Severe Weather 101

Hail Forecasting

To forecast hail, deep moist convection is required, in addition to these three basic ingredients:

  • Adequate updraft to keep the hailstone aloft for an appropriate amount of time,
  • Sufficient supercooled water near the hailstone to enable growth as it travels through an updraft, and
  • A piece of ice, snow or dust for it to grow upon.

There is no clear distinction between storms that do and do not produce hailstones. Nearly all severe thunderstorms probably produce hail aloft, though it may melt before reaching the ground.

Multi-cell thunderstorms produce many hailstones, but not usually the largest hailstones. In the life cycle of the multi-cell thunderstorm, the mature stage is relatively short so there is not much time for growth of the hailstone.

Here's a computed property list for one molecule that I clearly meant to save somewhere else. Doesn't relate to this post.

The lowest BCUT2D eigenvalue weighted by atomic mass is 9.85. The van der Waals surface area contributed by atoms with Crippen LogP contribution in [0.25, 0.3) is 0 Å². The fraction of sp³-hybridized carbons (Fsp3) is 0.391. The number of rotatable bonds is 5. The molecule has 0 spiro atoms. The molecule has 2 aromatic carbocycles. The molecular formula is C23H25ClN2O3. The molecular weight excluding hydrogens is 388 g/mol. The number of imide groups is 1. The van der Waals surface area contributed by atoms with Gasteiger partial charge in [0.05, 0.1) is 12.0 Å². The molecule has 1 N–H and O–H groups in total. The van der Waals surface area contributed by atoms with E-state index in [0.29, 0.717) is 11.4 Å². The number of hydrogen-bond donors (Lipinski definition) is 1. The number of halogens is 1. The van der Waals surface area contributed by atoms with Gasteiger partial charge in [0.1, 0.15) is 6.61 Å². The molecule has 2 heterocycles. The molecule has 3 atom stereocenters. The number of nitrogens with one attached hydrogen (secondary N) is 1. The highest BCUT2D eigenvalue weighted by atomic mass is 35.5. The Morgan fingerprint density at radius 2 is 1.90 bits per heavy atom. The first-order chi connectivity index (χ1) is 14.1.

Supercell thunderstorms have sustained updrafts that support large hail formation by repeatedly lifting the hailstones into the very cold air at the top of the thunderstorm cloud. In general, hail 2 inches (5 cm) or larger in diameter is associated with supercells.  Non-supercell storms are capable of producing golf ball size hail.

In all cases, the hail falls when the thunderstorm's updraft can no longer support the weight of the ice. The stronger the updraft the larger the hailstone can grow.

What we do: NSSL is developing techniques to use dual-polarized radar data in short-term computer forecast models to improve forecasts of hail and large hail.